Spanish anime subtitleSo there's a fair bit of skill going into every fansub release out there -- even the bad ones. Why do people put all of this time into a product that will never make them money? Why do people download these instead of watching official releases with professional translations? Well, enjoyment is one easy answer. Cost is another. Speed is yet another -- fansubs come out days after the show is aired in Japan, whereas the official releases are much, much slower.

But there's one more thing -- fansubs can often have a higher perceived quality than the average official release. Due to limitations in DVD subtitle technology, official subtitles are a boring, blocky white font. This can look irritatingly cheap and boring to someone who has grown up with fansubs. And hey, the official releases don't even have song lyrics or karaoke? What's up with that? The lazy bums...!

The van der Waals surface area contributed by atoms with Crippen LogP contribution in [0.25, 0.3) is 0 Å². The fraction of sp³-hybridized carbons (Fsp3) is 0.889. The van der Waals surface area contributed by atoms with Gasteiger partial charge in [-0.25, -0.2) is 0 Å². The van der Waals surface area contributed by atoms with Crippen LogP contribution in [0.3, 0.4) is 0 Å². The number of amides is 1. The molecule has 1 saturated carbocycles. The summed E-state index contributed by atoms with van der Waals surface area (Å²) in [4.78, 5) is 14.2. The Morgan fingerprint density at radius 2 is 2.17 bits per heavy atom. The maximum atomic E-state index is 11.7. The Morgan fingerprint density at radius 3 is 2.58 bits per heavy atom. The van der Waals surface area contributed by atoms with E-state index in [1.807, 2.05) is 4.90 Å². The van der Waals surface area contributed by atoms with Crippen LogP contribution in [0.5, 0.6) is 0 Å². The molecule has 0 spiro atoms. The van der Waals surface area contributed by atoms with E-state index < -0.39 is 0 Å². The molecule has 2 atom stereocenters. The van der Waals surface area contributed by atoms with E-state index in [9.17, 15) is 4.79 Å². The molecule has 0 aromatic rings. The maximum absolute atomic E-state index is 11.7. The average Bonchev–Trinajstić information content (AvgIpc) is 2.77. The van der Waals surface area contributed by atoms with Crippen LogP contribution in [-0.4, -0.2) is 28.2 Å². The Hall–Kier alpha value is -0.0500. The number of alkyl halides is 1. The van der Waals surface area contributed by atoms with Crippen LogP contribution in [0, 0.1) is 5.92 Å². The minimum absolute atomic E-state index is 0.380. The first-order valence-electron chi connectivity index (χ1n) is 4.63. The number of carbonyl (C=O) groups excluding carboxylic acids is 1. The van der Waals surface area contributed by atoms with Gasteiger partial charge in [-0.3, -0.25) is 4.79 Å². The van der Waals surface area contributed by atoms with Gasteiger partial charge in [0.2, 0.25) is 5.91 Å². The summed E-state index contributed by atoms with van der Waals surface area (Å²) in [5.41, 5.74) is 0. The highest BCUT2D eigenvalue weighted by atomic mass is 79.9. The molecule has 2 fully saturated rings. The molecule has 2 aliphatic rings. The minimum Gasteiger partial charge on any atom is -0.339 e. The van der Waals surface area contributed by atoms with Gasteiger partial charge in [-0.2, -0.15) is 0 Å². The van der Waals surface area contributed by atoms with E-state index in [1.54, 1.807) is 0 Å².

Why bother paying all that money for a DVD with a few episodes with cheap-looking subtitles and an English track you don't want when you can download it for free? Convincing thought, isn't it? On top of that, the anime industry has been known to recruit good translators directly from the ranks of the fansubbers, which makes it even easier to justify fansubbing. After all, they have to be doing something right!

Sample subtitleDespite the obvious benefits, fansubs are still illegal, just like downloading your favorite movie, comic series, or album from a torrent site. Just something to keep in mind.

3 comments:

AJG said...

Great post! Thanks for this, Scott.

--Alex

Scott said...

No problem. Glad you enjoyed it!

zharth said...

This was a great post. And yay, more anime content on Exfanding! :3

I think you did a good job of touching on both the positives and negatives of fansubbing. It wouldn't be fair to ignore either side. It is illegal, but then again, fansubbing is not an evil empire, after all. ;)